You’re four weeks into your new job and by now should have agreed and be working to your 100 day plan.
It’s important to step back and objectively consider your progress. To constantly ask yourself if you’re going in the right direction and if you’re on track to meet your objectives.
Part of making an impact is also choosing how you want to profile and position yourself in the business.
To help get you thinking we have isolated 3 key areas to consider during these first weeks.
How to reinvent yourself at work
You don’t have to completely reinvent yourself overnight. In fact, this would be impossible. But if you take the time for self-reflection and identify what you want to change and the steps you need to take then you can keep yourself accountable to this every day.
- Have you just been promoted to Director or Manager and are you seeking to lose the Manager or Executive brand / style of working?
- Was there something that always came up at your former firm in your performance review as a key area to work on; and do you want this change to be the line in the sand where you reinvent yourself?
- How was your work – life balance in your last firm and do you want to make changes that reinvent how you balance the two aspects of your life?
- What is it about your own style of work – time management, daily routine that you can improve in this role?
- What new skills and activities do you recognise will be important to remain relevant and of high value? (Reinvention here is essential for survival.)
- Do you surround yourself with the right people and knowledge to be all you want to be in your career?
Reinvention is part internal and part external. For the latter think about your personal brand and positioning to the outside world (internally and externally to your firm). You’re a marketer and so this should come naturally for you!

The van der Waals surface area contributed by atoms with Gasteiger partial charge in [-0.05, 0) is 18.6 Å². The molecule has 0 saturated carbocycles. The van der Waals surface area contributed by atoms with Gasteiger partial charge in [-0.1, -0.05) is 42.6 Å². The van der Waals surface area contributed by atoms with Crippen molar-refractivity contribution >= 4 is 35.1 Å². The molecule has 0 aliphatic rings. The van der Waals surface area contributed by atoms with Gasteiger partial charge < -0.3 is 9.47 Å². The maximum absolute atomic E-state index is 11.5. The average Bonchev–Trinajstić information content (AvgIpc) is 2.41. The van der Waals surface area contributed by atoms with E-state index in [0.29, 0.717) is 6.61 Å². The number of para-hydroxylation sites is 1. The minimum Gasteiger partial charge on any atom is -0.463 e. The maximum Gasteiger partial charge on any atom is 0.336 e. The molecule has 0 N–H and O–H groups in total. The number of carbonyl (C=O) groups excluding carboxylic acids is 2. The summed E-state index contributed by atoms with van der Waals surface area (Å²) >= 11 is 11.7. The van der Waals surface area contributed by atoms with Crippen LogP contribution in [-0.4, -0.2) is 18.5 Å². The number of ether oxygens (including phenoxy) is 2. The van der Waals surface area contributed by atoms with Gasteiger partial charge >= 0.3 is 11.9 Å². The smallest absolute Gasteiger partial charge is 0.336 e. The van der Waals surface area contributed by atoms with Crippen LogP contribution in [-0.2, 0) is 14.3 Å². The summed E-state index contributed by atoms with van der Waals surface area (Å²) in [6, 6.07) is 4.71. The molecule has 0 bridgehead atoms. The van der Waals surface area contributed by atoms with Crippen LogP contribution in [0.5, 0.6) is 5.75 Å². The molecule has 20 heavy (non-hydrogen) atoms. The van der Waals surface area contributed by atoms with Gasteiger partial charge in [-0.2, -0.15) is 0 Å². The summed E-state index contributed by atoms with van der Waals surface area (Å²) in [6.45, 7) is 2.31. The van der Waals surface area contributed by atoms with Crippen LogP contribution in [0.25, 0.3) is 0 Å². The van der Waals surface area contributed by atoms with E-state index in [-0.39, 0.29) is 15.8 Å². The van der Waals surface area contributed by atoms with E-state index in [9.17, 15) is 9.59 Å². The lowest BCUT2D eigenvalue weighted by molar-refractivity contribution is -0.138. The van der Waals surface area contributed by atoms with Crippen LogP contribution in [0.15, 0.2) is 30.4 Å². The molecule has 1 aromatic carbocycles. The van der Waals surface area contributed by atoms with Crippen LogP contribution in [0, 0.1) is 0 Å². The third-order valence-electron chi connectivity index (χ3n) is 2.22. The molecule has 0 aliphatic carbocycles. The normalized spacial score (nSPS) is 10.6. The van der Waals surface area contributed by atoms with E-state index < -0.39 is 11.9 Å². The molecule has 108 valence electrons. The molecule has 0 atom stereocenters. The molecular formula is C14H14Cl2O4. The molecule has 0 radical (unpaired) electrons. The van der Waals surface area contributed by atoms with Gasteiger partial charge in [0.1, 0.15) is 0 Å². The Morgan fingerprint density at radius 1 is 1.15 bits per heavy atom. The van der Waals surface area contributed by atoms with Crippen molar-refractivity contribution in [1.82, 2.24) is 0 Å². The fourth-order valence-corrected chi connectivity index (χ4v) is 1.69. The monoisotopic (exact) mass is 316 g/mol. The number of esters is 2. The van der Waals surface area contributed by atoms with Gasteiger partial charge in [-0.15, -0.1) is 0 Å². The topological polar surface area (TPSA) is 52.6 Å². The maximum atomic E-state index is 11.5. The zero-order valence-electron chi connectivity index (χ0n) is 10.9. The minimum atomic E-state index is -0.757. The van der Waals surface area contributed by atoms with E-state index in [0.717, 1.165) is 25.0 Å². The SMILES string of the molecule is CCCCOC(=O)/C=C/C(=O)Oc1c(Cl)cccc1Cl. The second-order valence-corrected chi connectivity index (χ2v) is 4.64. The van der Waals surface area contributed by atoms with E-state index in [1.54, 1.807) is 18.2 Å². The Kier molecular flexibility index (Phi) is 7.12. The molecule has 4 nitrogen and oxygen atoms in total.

Apply the same approach as if you were advising a Senior Associate or Junior Partner of the same. What is your social media strategy and positioning going to be? What initiatives will you step up into in the business to position yourself? At what commercial level will you choose (and prepare) to enter the conversation at?
Old wisdom, new job
If you find yourself saying “this is how we did it at X former firm” a lot, then stop. It doesn’t go down well.
It gives the perception that you are not looking to understand the nuances of your new firm and just seeking to bring a “cookie cutter” approach of what you’ve done before. It can also be perceived as a “know it all” approach.
Instead, find ways to articulate the same valid suggestions and points which make it all about your new firm. Demonstrate you have taken the time to listen, observe and understand the firm’s individual nuances. In reality, it may not be much different but your new colleagues will see themselves as unique from your former firms. Pitch this correctly and they will then be asking you to explain how it worked / the results you got at a former firm.
If it’s not working, change course
This can be one of the hardest things to do but it’s so important. Stay agile and flexible so that if you have gone off course and been distracted from your primary goals, or, have been pushing ahead with one tactic which is not working, you can recognize this, adjust and change tack.
As a final thought be sure to have fun and enjoy the new role. Hopefully you feel re-energised by the change and these challenges and enjoyable and fulfilling ones to meet!